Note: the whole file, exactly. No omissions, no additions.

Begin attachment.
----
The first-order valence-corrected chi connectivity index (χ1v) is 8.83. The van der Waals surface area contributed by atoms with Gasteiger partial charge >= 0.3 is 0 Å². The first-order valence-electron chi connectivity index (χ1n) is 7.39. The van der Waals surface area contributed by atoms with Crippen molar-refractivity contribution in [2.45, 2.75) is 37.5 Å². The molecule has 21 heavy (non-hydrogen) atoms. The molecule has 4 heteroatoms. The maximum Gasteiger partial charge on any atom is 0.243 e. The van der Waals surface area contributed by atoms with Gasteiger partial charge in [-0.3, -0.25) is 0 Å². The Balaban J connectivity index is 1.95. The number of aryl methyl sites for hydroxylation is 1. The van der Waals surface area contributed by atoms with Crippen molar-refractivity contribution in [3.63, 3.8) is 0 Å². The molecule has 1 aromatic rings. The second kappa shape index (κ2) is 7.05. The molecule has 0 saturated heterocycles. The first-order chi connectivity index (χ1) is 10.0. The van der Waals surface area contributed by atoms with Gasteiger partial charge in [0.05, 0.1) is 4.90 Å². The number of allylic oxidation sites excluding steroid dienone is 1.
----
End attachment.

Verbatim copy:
The first-order valence-corrected chi connectivity index (χ1v) is 8.83. The van der Waals surface area contributed by atoms with Gasteiger partial charge >= 0.3 is 0 Å². The first-order valence-electron chi connectivity index (χ1n) is 7.39. The van der Waals surface area contributed by atoms with Crippen molar-refractivity contribution in [2.45, 2.75) is 37.5 Å². The molecule has 21 heavy (non-hydrogen) atoms. The molecule has 4 heteroatoms. The maximum Gasteiger partial charge on any atom is 0.243 e. The van der Waals surface area contributed by atoms with Gasteiger partial charge in [-0.3, -0.25) is 0 Å². The Balaban J connectivity index is 1.95. The number of aryl methyl sites for hydroxylation is 1. The van der Waals surface area contributed by atoms with Crippen molar-refractivity contribution in [3.63, 3.8) is 0 Å². The molecule has 1 aromatic rings. The second kappa shape index (κ2) is 7.05. The molecule has 0 saturated heterocycles. The first-order chi connectivity index (χ1) is 10.0. The van der Waals surface area contributed by atoms with Gasteiger partial charge in [0.05, 0.1) is 4.90 Å². The number of allylic oxidation sites excluding steroid dienone is 1.